Of all the distinctively American holidays, the one I deem most worthy of "bringing with me" when I leave the country is Thanksgiving. This year, we decided to invite 5 of our coworkers and their spouses and children (13 guests) over for a Thanksgiving meal on the Saturday before the holiday, since work this Thursday wouldn't give me the time I needed to cook.
This is what I consider the #1 rule of celebrating Thanksgiving abroad: Don't get your heart set on a turkey. In my experience, turkeys can be hard to find, extremely expensive, and, besides that, you may not have an oven. Don't stress. Thanksgiving doesn't require a turkey, it just requires food.
Also, do not be dismayed if you can't find Thankgiving-themed decorations or even craft stores to buy supplies for making your own decorations anywhere. Remember, the food is more important that decor, especially for this holiday. I did make an effort with what we had, I wrote "Happy Thanksgiving!" and "Lord, we thank you." on signs in Chinese and taped them to the wall. So, basically our house was less decorated than the average dorm room, but remember, I'm of the theory that the food is what matters.
Angel was in charge of cleaning and setting up the room and running (hey, literally running since we don't drive, get it?) to Walmart several times for last minute-ingredients. Side note: "Milk Beverage is not the same thing as 100% Milk. Milk Beverage tastes weirdly like very sweet kool-aid and I wouldn't recommend adding it to mashed potatoes.) I made the food and made little food labels for the dishes, too. I've always scorned fancy food labels, because, why do we need to be told that mashed potatoes are mashed potatoes? And I'm right--we, those who have grown up eating mashed potatoes our whole lives, don't need to be told that, but people eating mashed potatoes for the first time don't know what they're eating until they're told. Nearly everything we served was a completely new dish for our guests, so I made labels.
It's always fun to me to see how others respond to trying out some very typical American food for the first time ever. At this particular meal, the deviled eggs were universally disliked (except by Angel, who ate about 10 of them). The mashed potatoes and fruit salad and rolls were huge hits (the rolls were normal dinner rolls I bought from the Walmart bakery, but I think many of our guests hadn't had them before). One gentleman got himself a solid 3 servings of chili, which I consider a vote of approval. The baked beans were pretty well liked as well, they ate nearly all we had. Even if the cheesy buffalo chicken dip wasn't the favorite of our guests, it was a solid favorite with Angel and I, and was the one thing that there were no leftovers of by the end of the evening...because between the two of us, we finished every last amazing bite.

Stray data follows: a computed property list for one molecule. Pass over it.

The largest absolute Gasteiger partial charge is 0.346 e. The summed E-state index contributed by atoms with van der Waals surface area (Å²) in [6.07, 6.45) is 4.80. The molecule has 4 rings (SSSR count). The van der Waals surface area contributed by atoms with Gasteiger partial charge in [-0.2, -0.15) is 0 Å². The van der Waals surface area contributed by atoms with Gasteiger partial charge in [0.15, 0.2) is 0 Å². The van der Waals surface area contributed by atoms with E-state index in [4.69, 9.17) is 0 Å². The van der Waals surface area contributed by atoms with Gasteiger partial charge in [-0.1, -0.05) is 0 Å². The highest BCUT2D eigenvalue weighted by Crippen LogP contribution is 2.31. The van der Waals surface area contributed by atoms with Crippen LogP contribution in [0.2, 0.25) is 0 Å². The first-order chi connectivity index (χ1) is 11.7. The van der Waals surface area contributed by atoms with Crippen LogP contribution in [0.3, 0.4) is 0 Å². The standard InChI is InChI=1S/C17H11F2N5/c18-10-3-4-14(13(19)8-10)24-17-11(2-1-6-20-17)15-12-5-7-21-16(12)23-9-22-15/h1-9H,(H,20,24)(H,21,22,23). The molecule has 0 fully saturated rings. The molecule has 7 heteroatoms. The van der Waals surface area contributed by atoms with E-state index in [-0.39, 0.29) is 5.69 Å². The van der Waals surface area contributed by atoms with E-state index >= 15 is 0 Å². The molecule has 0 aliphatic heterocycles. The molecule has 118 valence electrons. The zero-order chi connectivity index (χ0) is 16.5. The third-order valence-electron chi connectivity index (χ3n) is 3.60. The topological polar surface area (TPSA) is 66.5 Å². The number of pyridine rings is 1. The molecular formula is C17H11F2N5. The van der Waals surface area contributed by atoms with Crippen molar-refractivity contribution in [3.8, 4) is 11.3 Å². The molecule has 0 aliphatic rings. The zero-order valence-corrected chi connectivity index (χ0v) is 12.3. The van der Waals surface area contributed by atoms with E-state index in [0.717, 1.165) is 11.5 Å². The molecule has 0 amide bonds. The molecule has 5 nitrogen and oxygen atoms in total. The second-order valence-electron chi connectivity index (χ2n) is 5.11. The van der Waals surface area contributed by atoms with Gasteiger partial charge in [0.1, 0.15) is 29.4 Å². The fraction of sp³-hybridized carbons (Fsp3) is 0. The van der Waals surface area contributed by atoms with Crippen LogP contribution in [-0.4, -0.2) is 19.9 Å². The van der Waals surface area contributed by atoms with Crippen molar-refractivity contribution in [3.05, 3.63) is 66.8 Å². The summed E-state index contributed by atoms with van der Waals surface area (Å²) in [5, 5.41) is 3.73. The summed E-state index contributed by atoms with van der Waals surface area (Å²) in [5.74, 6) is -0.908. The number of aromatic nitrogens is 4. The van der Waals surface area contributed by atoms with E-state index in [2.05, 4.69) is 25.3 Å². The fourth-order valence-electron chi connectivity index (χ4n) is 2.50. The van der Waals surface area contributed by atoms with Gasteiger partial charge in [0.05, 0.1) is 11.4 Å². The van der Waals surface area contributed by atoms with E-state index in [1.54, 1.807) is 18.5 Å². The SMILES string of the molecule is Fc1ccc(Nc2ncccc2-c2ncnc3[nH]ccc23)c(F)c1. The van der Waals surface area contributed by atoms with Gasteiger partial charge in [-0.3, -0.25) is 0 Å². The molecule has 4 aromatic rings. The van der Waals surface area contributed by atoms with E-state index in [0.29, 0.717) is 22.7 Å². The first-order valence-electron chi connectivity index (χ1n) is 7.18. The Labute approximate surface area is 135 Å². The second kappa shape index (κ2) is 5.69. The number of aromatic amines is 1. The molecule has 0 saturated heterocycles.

We loved hosting our first Thanksgiving here. I know it looks very small, but considering the fact that I'm working with a two-burner stove, no oven, and a mini-fridge, I think it was the perfect size. I'm so thankful that after less than 3 months of working at our school, we've already built friendships with these coworkers who have welcomed us into their world so heartily. Yesterday, conversations in this home were taking place in a heavy mix of Chinese and English. Several of our guests spoke no English at all--but we are so thankful that we are able to communicate with them to invite them over and hopefully make them feel welcomed and give them a taste of what American Thanksgiving is about--food, hospitality, and praising God for all things.
Also, you can't out-give our friends, so don't even try. You will lose any and all gift wars. Hostess gifts are taken very seriously in China, and every guest showed up bearing food for us at the dinner. We ended up with a total of: 20 lbs. of mandarin oranges, 3 dragonfruits, 9 apples, a huge bag of grapes, a bag of dates. a box of tea, 6 bottled drinks, and a bottle of wine. And we are only two people! I now feel the need to have a fruit party and invite people over to help me eat lots of fruit! Who's in?